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DOE v. THOMAS

March 21, 1985

NANCY J. DOE, PLAINTIFF,
v.
MARIANNE Y. THOMAS, BARBARA ROWAN, A.E. MOORE, M.A. GREEN, WILLIAM OLSON, JAMES O'GRADY, RICHARD BRZECZEK, MINNIE MOE, MAX ROE, RICHARD ROE, UNKNOWN POLICE OFFICERS, AND THE CITY OF CHICAGO, A MUNICIPAL CORPORATION, DEFENDANTS.



The opinion of the court was delivered by: Bua, District Judge.

  MEMORANDUM ORDER

The defendants, Marianne Y. Thomas, Barbara Rowan, Anthony Moore, Marianne Green, William Olson, James O'Grady, Richard Brzeczek, and the City of Chicago move for summary judgment in their favor pursuant to Rule 56(c) of the Federal Rules of Civil Procedure. For the reasons stated below, defendants' motion for summary judgment is granted in part and denied in part.

I. FACTS

Construing all facts in a light most favorable to the plaintiff, the following facts are assumed to be true for purposes of this motion. On August 7, 1982, plaintiff Nancy J. Doe learned that a warrant had been issued for her arrest. The arrest warrant was based on Doe's failure to appear in state court on July 29, 1982 with respect to a misdemeanor indictment charging violations of the Illinois Deceptive Trade Practices Act, Ill.Rev.Stat., ch. 38, § 17-1(B)(a). Bond was set at $200. Doe then traveled to the Jefferson Park Police Station with $200 in cash, prepared to post bond. At the Jefferson Park Police Station, Doe identified herself to the desk officer and advised him of both the arrest warrant and the $200 bond.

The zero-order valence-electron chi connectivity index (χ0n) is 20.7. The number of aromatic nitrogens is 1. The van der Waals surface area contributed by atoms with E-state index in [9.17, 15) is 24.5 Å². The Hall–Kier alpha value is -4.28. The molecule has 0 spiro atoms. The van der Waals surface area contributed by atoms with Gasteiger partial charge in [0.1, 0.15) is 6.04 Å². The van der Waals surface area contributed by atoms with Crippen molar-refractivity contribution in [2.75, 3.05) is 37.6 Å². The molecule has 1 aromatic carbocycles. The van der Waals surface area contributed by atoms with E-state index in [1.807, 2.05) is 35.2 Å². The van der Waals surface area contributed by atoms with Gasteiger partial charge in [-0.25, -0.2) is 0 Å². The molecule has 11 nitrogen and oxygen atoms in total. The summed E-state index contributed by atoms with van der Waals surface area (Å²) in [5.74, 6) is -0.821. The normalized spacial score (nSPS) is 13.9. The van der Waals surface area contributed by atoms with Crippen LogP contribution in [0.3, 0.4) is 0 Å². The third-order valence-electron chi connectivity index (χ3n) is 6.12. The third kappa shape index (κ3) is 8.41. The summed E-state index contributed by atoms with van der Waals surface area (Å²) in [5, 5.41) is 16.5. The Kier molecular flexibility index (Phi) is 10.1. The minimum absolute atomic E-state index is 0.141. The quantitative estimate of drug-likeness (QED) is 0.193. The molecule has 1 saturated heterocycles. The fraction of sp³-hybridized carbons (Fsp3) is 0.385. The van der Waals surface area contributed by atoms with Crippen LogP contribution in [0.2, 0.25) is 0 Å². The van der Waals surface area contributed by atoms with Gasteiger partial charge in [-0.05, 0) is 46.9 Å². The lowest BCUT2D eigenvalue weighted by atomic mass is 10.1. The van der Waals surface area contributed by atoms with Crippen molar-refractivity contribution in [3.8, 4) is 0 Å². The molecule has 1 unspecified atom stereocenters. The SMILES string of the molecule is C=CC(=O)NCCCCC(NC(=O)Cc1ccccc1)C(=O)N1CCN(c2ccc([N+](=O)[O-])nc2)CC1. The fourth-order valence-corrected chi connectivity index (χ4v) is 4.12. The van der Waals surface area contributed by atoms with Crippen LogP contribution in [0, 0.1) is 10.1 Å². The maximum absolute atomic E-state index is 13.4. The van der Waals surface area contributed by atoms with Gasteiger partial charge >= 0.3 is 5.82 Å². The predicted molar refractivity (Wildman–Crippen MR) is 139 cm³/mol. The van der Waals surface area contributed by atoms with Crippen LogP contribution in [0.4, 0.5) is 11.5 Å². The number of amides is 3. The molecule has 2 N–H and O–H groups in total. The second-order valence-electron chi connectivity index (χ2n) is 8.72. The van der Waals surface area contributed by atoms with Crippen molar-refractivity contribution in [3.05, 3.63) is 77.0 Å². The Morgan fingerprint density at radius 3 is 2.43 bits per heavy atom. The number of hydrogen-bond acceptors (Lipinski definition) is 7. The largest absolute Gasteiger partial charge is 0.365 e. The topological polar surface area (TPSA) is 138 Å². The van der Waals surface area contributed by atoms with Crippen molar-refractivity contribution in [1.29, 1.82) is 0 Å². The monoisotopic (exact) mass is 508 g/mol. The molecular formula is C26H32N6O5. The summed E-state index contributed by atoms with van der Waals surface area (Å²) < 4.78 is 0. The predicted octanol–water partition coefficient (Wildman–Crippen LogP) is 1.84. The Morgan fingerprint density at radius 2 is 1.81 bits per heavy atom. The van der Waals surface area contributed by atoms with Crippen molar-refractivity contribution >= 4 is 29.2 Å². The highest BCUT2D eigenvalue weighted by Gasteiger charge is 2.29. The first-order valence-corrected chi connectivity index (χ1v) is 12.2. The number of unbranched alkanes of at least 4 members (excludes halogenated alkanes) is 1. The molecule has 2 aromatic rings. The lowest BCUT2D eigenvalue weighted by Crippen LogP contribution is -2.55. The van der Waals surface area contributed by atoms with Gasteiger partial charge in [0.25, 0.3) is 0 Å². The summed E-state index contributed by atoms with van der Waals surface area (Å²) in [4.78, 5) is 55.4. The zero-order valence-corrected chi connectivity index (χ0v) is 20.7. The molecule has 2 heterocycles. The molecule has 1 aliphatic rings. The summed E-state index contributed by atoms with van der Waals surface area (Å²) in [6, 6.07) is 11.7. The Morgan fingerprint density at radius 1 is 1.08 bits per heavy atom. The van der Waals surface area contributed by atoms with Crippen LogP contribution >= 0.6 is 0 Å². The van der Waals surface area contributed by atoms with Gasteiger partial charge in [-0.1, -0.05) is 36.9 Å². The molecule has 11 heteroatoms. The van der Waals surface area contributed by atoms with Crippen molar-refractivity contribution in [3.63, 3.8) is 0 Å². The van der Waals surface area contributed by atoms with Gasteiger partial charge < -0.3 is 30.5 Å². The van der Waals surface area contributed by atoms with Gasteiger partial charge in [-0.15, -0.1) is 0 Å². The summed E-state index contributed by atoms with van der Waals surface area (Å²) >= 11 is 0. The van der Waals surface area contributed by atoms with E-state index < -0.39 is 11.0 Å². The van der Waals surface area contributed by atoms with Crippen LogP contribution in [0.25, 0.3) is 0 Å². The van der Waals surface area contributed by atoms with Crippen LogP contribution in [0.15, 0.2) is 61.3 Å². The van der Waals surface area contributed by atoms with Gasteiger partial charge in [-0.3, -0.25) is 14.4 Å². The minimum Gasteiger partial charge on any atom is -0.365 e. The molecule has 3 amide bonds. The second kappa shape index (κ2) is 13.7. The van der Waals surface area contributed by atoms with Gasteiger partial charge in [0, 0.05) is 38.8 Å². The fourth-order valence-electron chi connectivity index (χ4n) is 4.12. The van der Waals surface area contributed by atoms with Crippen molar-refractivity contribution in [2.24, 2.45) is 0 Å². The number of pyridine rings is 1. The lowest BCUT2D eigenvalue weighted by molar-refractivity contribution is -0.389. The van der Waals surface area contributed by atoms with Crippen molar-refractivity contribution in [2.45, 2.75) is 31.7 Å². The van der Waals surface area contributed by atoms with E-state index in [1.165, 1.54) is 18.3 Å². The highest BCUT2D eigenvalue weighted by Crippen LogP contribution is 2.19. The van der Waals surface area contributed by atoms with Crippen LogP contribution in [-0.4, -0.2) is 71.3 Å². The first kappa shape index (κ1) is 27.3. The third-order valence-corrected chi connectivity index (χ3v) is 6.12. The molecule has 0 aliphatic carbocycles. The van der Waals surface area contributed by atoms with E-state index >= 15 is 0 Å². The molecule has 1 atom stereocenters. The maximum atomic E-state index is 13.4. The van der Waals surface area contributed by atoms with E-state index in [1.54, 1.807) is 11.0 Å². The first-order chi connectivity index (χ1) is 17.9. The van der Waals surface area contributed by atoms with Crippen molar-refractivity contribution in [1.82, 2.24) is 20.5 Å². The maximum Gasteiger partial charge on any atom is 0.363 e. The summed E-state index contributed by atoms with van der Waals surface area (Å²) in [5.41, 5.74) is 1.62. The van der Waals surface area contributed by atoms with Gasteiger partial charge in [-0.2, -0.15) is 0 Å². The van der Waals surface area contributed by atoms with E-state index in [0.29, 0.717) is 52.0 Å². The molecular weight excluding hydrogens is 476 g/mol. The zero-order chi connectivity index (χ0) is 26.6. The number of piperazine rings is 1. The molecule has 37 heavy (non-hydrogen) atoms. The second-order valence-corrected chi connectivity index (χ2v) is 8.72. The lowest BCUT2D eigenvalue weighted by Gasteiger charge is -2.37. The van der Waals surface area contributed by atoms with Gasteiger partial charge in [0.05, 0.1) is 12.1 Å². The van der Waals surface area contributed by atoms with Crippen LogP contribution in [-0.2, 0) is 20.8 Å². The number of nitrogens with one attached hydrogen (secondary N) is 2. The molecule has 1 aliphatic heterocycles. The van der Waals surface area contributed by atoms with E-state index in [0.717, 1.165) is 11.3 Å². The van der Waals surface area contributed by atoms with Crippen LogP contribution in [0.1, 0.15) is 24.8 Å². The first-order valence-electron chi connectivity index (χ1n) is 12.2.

Doe was taken immediately into an interview room, handcuffed to the wall, and asked general questions by Officer Green, Officer Moore or Officer Richard Roe.*fn1 The questioning officer then left the room. Upon returning, the officer informed Doe that she was under arrest and would be transported to another facility. Doe again requested to post bond, but was denied that request. Doe was not informed of her Miranda rights either when she was handcuffed to the wall or when she was informed of her arrest.

Doe's handcuff was detached from the wall and placed upon her unhandcuffed wrist. Fully handcuffed, Doe was then transported from the Jefferson Park Police Station to the Grand and Central Police Station. Upon arrival, Doe was transferred to a policewoman's care. Doe again informed the officer (either Officer Rowan, Officer Thomas, or Officer Moe) of the warrant and offered to post bond. The policewoman refused the offer. The policewoman then "shoved [Doe] against a wall so that the back of her head hit the wall, intimidated and frightened her and snapped her picture with a camera." Plaintiff's Affidavit, at ¶ 4. Doe was then "led to a table and her fingerprints [were] taken with much force." Id. at ¶ 5.

After Doe was fingerprinted, a policewoman ordered Doe to undress and submit to a body cavity search. The policewoman conducted the strip search and body cavity search while another policewoman watched. During the search, the policewomen "started to punch and beat [Doe] and kicked her with great force in an injured leg, struck her in the head [,] beat her about the arms and body and stunned her." Plaintiff's Affidavit, at ¶ 5. As a result of the search, Doe incurred both internal and external injuries, including bruises to her face, arms and legs. Doe was then left in a cell without concern for her injuries and without food for more than eight hours before her family came to the station and posted bond for her. Doe was then released from custody.